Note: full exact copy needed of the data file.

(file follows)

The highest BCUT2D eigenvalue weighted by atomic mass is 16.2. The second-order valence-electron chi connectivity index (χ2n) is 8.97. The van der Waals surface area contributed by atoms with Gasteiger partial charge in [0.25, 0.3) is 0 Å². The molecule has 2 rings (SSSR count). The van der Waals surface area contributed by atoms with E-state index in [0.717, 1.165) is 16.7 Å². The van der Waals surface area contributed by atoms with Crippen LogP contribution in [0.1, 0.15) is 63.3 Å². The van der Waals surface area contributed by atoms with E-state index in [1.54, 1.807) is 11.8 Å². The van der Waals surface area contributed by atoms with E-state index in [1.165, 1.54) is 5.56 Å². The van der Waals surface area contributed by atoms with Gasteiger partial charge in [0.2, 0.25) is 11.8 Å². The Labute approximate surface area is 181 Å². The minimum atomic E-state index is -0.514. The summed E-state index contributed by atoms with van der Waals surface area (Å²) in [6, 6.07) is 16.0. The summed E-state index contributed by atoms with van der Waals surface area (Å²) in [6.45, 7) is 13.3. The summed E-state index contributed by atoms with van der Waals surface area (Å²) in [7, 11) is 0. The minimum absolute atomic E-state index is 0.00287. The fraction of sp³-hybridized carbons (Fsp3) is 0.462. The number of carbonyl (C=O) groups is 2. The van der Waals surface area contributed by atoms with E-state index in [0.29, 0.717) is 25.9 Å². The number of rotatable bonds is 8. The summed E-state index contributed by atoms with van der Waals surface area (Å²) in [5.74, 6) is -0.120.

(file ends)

The highest BCUT2D eigenvalue weighted by atomic mass is 16.2. The second-order valence-electron chi connectivity index (χ2n) is 8.97. The van der Waals surface area contributed by atoms with Gasteiger partial charge in [0.25, 0.3) is 0 Å². The molecule has 2 rings (SSSR count). The van der Waals surface area contributed by atoms with E-state index in [0.717, 1.165) is 16.7 Å². The van der Waals surface area contributed by atoms with Crippen LogP contribution in [0.1, 0.15) is 63.3 Å². The van der Waals surface area contributed by atoms with E-state index in [1.54, 1.807) is 11.8 Å². The van der Waals surface area contributed by atoms with E-state index in [1.165, 1.54) is 5.56 Å². The van der Waals surface area contributed by atoms with Gasteiger partial charge in [0.2, 0.25) is 11.8 Å². The Labute approximate surface area is 181 Å². The minimum atomic E-state index is -0.514. The summed E-state index contributed by atoms with van der Waals surface area (Å²) in [6, 6.07) is 16.0. The summed E-state index contributed by atoms with van der Waals surface area (Å²) in [6.45, 7) is 13.3. The summed E-state index contributed by atoms with van der Waals surface area (Å²) in [7, 11) is 0. The minimum absolute atomic E-state index is 0.00287. The fraction of sp³-hybridized carbons (Fsp3) is 0.462. The number of carbonyl (C=O) groups is 2. The van der Waals surface area contributed by atoms with E-state index in [0.29, 0.717) is 25.9 Å². The number of rotatable bonds is 8. The summed E-state index contributed by atoms with van der Waals surface area (Å²) in [5.74, 6) is -0.120.